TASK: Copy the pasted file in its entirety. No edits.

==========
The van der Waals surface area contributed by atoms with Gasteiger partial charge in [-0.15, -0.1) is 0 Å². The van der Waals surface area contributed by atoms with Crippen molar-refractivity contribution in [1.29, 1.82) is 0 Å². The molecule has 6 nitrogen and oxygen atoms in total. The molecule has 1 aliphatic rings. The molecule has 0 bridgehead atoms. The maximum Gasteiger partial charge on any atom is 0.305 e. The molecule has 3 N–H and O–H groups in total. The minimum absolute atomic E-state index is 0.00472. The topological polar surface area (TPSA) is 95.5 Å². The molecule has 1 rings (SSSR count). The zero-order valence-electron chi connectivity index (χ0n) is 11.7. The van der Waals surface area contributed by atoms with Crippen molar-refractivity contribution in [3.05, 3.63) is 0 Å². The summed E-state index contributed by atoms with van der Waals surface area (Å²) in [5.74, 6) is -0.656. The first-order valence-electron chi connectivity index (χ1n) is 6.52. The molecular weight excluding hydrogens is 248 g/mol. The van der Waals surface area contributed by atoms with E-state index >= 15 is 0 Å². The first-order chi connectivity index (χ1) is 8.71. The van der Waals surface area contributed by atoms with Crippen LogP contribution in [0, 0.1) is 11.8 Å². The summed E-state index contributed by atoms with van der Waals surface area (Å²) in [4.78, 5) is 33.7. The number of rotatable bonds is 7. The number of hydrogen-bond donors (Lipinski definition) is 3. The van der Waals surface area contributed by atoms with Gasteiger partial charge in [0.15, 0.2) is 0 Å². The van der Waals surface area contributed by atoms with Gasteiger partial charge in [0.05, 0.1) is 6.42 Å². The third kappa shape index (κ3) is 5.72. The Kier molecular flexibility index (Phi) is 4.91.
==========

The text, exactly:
The van der Waals surface area contributed by atoms with Gasteiger partial charge in [-0.15, -0.1) is 0 Å². The van der Waals surface area contributed by atoms with Crippen molar-refractivity contribution in [1.29, 1.82) is 0 Å². The molecule has 6 nitrogen and oxygen atoms in total. The molecule has 1 aliphatic rings. The molecule has 0 bridgehead atoms. The maximum Gasteiger partial charge on any atom is 0.305 e. The molecule has 3 N–H and O–H groups in total. The minimum absolute atomic E-state index is 0.00472. The topological polar surface area (TPSA) is 95.5 Å². The molecule has 1 rings (SSSR count). The zero-order valence-electron chi connectivity index (χ0n) is 11.7. The van der Waals surface area contributed by atoms with Crippen molar-refractivity contribution in [3.05, 3.63) is 0 Å². The summed E-state index contributed by atoms with van der Waals surface area (Å²) in [5.74, 6) is -0.656. The first-order valence-electron chi connectivity index (χ1n) is 6.52. The molecular weight excluding hydrogens is 248 g/mol. The van der Waals surface area contributed by atoms with E-state index >= 15 is 0 Å². The first-order chi connectivity index (χ1) is 8.71. The van der Waals surface area contributed by atoms with Crippen LogP contribution in [0, 0.1) is 11.8 Å². The summed E-state index contributed by atoms with van der Waals surface area (Å²) in [4.78, 5) is 33.7. The number of rotatable bonds is 7. The number of hydrogen-bond donors (Lipinski definition) is 3. The van der Waals surface area contributed by atoms with Gasteiger partial charge in [0.15, 0.2) is 0 Å². The van der Waals surface area contributed by atoms with Gasteiger partial charge in [0.05, 0.1) is 6.42 Å². The third kappa shape index (κ3) is 5.72. The Kier molecular flexibility index (Phi) is 4.91.